CS 107 (Spring '11)
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Program #4: Mystery 21

Prof. Reed, CS 107, Spring 2011
Due Monday 3/14 at 12:00 noon

Description and points breakdown added 3/9 and is shown in blue below.

Write a Java application to implement a card trick using 21 randomly selected cards. The interface looks like the following, where the "card" selected by the user is r9 (which stands for red 9), and user input is shown in bold:

Author: Dale Reed 
Program #4: Mystery 21 
February 7, 2011

Welcome to the 21 card mystery... 

Choose a card at random and remember it. 
Then follow the instructions on the screen. 

The deck is: 
 r1  r2  r3  r4  r5  r6  r7  r8  r9 r10 r11 r12 r13 
 b1  b2  b3  b4  b5  b6  b7  b8  b9 b10 b11 b12 b13 
 g1  g2  g3  g4  g5  g6  g7  g8  g9 g10 g11 g12 g13 
 y1  y2  y3  y4  y5  y6  y7  y8  y9 y10 y11 y12 y13 
After shuffling, the deck is: 
 r4  r5  r8  r2 b12  g6  y4  y7  r9  g2  y6 g13  y2 
y11  r3  g1  b2 r10  b4  b7  g8 r11 g11  y3 r12  g4 
b13  r7  g3  b6 y13  g7  b9  r1  g9  b3 g10 g12  y8 
 y1  b1  g5 y10  y5 r13  r6 b10  y9 b11  b8  b5 y12 

Selecting the first 21 cards in the deck: 

Shuffled cards are: 
 r4  r5  r8  r2 b12  g6  y4 
 y7  r9  g2  y6 g13  y2 y11 
 r3  g1  b2 r10  b4  b7  g8 

Think of one of the cards and remember it.  Press enter when you're ready.

To make it harder for me I'm going to reshuffle the cards, but first
I need a little help, since my mind-reading powers are limited.
In the table above, which row (1, 2, or 3) is your card in? 2

Shuffled cards are: 
 r3 r10  g8  g2  y2  r5 b12 
 g1  b4  y7  y6 y11  r8  g6 
 b2  b7  r9 g13  r4  r2  y4 

Your mind is starting to become a bit clearer. Let me try to find the color.
In the table above, which row (1, 2, or 3) is your card in now? 3

Shuffled cards are: 
 g1  y6  g6  r9  r2 r10  y2 
 b4 y11  b2 g13  y4  g8  r5 
 y7  r8  b7  r4  r3  g2 b12 

I think I know now, but just to be sure, one last time. 
Center your thoughts on your card. 
Which row (1, 2, or 3) is your card in now? 1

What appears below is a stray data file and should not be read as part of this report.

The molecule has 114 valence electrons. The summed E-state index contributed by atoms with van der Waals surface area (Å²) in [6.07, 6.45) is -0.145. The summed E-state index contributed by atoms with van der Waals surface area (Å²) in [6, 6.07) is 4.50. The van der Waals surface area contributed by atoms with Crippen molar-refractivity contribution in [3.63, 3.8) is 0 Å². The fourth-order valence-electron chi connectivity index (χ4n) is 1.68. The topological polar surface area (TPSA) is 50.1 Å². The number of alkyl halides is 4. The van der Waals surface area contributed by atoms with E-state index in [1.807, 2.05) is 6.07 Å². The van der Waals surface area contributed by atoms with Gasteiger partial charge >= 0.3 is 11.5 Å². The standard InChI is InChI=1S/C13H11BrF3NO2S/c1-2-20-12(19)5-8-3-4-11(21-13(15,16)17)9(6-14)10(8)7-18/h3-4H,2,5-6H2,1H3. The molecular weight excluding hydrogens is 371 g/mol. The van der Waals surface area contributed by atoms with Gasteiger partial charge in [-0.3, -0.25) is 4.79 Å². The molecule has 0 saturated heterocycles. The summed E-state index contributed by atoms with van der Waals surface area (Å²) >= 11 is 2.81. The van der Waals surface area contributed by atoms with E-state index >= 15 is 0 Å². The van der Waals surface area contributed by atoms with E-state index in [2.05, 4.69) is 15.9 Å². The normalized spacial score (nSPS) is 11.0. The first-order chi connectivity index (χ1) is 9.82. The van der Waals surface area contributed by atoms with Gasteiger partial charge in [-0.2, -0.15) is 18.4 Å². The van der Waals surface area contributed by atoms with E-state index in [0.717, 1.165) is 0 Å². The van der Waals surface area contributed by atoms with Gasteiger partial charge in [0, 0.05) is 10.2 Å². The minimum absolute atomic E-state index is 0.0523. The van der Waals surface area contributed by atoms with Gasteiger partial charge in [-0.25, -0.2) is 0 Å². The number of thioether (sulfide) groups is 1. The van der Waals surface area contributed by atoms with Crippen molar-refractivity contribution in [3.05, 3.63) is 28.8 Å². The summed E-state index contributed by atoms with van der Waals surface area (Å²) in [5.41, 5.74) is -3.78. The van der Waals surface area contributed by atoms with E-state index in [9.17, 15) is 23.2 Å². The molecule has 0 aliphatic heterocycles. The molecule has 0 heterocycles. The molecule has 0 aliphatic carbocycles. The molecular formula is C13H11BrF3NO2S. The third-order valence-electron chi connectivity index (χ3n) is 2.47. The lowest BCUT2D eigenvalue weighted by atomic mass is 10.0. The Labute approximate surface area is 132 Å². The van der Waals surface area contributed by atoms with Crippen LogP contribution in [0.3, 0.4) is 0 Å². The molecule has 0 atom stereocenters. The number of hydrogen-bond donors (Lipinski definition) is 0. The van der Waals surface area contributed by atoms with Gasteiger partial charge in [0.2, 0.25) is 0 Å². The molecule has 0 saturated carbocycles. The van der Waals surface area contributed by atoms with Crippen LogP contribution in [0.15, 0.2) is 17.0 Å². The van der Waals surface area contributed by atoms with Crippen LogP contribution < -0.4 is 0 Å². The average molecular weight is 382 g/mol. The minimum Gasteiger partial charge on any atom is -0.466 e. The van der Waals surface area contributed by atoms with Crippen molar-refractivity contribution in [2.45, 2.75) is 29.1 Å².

Shuffled cards are: 
 b4 g13  r5  g6 r10  r8  r3 
y11  y4  g1  r9  y2  b7  g2 
 b2  g8  y6  r2  y7  r4 b12 

Aha! Got it. I placed your card in the center of the board.  Your card is:  r9
Press enter to exit the game...

So what's the trick? On each step where the user identifies the row of cards containing the selected card the program must put that row in between the other two rows as the cards are "picked up." Then, the cards are re-dealt into 3 new rows, where the top card becomes the first card in the first row, the second card becomes the first card in the second row, the third card becomes the first card in the 3rd row, the 4th card becomes the second card in the first row, the 5th card becomes the second card in the second row, and so on. On the third iteration (as shown above) the users card is guaranteed to be in the middle of the board!

You need to know the following concepts in order to write this program:

Everything from the previous assignments; Objects and Classes, and the Shapes example that uses classes for Square, and Circle along with the Canvas class; Arrays.


  1. Getting Started: Create a project directory called Mystery21.

  2. I recommend you write this program in stages as follows. You don't have to follow this sequence, it is just a recommendation. If you don't plan on creating a graphical user interface, then you don't need to use the sample files at all. The breakakdown of the 55 points for execution is also given:
    1. (45 points) Write the main functionality of your code inside the Constructor of Board.java. You can eliminate all the fancy drawing stuff for now and concentrate on getting the text-based interface to work. If you are not planning on implementing the graphical part, then just create your own single java file (again call it Board.java) similar to the starting point from program #3. I suggest you also use the Square class to implement storing each card, though you could simply use an array of Strings if you are not planning on implementing the graphical part.

      1. (5 points) Create 52 "cards" to start off. Instead of suits (Spades, Hearts, Diamonds, Clubs) we will be using colors (red, green, blue, yellow). Instead of the jack, queen, king and ace cards we will simply number each suit from 1 to 13. To do this you could create 52 variables of type Square, but instead I recommend that you create an array of size 52 Squares. After doing this you will need to allocate memory for each Square. Since for now you will not be displaying each Square, the size and location don't really matter. This will look something like:

        // create the array of 52 cards
        Square[] cardDeck = new Square[ 52]; 

        // Now allocate memory for each of the cards, initializing the values for each.